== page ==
August 20, 2013 — Heavy use of magnetic resonance imaging (MRI) may be leading to unnecessary breast removal in older women with breast cancer, according to a study by Yale School of Medicine researchers in the current issue of Breast Cancer Research and Treatment.
"These data are concerning because the long-term benefits associated with bilateral mastectomy for older women with breast cancer are unclear," said the study's lead author Cary Gross. M.D., associate professor of internal medicine at Yale School of Medicine and director of the Cancer Outcomes, Public Policy, and Effectiveness Research (COPPER) Center at Yale Cancer Center. "Patient concern about recurrence and survival must be balanced with the increased risk for complications associated with more aggressive cancer surgery, particularly when there is no proven benefit of the more aggressive option."
The research team tracked the use of breast MRI and surgical care of 72,461 female Medicare beneficiaries, aged 67 to 94, who were diagnosed with breast cancer from 2000 to 2009.
The team found a considerable increase in the use of preoperative breast MRI over the study period from 1 percent in 2000-2001 to 25 percent in 2008-2009. The researchers also found that women who received an MRI were more likely to subsequently undergo more aggressive surgical treatment. In women who received mastectomy, 12.5 percent of those who had MRI received bilateral mastectomy, while only 4.1 percent of those who did not have MRI had bilateral mastectomy.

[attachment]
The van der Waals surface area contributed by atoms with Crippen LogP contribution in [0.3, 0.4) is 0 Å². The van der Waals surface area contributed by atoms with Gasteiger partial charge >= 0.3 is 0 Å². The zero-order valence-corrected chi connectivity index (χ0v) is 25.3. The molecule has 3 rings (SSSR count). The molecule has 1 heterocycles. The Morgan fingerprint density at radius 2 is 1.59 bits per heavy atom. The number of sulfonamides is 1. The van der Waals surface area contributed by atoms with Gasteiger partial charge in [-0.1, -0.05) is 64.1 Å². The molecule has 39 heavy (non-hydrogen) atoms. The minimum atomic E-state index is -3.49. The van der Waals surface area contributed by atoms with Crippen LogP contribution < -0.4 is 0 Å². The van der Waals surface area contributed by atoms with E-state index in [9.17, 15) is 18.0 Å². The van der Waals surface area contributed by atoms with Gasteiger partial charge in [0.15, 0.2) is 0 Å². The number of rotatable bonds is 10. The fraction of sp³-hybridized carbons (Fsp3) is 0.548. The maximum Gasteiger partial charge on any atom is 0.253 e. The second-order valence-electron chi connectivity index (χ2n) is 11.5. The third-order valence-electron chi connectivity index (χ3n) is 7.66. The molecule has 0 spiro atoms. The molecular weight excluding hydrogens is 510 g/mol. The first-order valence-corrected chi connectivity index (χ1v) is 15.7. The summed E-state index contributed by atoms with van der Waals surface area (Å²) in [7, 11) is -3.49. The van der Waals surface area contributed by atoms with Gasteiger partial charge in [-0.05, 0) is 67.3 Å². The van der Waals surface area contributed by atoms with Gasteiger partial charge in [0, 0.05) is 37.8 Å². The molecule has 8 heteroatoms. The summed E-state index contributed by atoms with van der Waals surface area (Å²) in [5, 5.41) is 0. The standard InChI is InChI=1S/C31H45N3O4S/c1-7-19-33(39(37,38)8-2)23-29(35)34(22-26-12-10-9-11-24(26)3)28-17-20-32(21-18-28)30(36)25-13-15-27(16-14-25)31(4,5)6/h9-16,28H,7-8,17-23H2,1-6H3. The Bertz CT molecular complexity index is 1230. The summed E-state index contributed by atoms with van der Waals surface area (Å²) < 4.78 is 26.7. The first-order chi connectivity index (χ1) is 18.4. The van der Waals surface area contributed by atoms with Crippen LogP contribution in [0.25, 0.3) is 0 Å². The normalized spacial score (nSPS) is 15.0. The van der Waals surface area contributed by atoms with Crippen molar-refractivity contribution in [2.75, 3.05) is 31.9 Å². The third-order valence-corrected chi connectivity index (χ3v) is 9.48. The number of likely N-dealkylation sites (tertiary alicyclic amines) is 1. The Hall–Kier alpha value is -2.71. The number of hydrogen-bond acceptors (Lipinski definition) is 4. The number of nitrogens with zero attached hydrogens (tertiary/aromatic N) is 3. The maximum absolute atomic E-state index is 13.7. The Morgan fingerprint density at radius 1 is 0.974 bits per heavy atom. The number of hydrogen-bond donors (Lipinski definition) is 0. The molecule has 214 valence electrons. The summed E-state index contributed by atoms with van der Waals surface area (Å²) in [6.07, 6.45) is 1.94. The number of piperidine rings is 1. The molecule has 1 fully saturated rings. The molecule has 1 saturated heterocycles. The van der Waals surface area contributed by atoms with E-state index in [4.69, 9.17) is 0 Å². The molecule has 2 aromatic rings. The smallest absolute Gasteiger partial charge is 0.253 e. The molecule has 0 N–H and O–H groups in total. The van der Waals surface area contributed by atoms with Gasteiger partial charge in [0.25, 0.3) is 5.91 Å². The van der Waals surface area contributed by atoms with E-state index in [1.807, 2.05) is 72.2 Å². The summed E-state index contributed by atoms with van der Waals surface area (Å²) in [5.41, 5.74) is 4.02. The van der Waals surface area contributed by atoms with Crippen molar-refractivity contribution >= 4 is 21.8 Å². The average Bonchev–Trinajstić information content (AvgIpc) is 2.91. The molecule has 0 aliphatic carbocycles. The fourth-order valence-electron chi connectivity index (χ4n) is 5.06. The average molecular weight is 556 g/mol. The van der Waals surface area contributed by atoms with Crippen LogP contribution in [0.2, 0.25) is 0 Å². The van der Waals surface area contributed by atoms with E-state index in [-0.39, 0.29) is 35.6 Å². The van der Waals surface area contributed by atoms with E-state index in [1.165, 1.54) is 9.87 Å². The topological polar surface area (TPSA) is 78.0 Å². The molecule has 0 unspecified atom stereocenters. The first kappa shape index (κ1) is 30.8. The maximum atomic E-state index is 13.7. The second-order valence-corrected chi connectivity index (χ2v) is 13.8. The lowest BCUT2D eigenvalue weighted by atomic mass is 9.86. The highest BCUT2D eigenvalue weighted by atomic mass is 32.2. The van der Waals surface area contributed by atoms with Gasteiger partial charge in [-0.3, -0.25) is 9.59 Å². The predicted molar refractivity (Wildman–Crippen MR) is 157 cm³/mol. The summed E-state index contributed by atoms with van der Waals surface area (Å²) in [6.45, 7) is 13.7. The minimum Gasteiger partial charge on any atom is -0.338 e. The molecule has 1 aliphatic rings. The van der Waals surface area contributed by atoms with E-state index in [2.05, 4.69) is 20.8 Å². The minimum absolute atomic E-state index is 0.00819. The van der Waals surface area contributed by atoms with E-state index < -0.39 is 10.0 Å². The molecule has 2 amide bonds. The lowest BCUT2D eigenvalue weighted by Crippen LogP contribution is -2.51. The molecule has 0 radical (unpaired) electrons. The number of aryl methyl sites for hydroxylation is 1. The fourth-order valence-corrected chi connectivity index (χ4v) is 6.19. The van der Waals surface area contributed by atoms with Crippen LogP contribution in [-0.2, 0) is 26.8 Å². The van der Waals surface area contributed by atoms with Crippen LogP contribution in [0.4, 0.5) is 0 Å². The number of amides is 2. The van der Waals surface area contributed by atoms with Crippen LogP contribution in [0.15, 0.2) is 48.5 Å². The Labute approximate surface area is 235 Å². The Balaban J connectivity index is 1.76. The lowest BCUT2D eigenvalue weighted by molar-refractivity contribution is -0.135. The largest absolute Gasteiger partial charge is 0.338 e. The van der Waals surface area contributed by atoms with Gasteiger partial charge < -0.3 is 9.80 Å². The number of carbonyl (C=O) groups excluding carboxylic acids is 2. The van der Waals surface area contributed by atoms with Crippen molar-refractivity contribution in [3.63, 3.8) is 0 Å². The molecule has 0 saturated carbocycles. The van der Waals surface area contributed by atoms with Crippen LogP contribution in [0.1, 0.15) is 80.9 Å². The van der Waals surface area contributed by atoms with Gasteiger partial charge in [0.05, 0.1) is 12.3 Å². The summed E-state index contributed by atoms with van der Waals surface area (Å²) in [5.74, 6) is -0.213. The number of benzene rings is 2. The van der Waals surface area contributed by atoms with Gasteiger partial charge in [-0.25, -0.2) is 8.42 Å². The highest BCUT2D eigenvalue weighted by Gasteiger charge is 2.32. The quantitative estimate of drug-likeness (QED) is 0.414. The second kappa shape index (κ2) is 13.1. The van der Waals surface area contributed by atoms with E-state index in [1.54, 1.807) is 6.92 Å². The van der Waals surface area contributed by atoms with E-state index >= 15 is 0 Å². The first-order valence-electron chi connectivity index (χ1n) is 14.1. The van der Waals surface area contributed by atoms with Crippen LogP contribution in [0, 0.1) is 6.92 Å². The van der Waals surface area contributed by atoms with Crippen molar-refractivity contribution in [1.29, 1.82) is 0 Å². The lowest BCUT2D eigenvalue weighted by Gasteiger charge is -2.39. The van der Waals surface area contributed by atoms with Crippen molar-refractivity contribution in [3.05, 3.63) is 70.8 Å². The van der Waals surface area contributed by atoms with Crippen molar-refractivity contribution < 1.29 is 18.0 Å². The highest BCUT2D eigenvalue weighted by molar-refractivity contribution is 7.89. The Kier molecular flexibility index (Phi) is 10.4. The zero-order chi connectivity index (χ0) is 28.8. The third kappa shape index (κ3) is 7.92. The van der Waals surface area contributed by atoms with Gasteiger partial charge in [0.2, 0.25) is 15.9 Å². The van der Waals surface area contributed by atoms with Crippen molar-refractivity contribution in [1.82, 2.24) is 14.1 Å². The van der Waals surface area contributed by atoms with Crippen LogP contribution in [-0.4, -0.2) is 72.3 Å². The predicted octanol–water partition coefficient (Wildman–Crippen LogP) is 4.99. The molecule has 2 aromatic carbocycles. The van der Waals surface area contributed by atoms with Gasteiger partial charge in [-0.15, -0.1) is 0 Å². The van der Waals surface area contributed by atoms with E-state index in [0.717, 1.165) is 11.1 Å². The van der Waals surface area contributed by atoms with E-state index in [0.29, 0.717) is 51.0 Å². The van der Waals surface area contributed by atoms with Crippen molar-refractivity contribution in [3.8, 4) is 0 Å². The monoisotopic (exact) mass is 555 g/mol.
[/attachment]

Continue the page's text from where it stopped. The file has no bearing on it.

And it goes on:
The study also revealed that women undergoing MRI were more likely to have a contralateral prophylactic mastectomy (surgery to remove both breasts when cancer was only found in one breast). Among women who underwent mastectomy, 6.9 percent of women who had an MRI underwent contralateral prophylactic mastectomy, compared to 1.8 percent in women who did not have an MRI.
"There has been no randomized controlled clinical trial demonstrating improved outcomes for women who undergo preoperative breast MRI at any age," said Brigid Killelea, M.D., assistant professor of surgery at Yale School of Medicine, and first author on the study. "Breast conserving therapy, when feasible, remains the preferred approach for women with early stage breast cancer."
For more information: www.medicine.yale.edu/news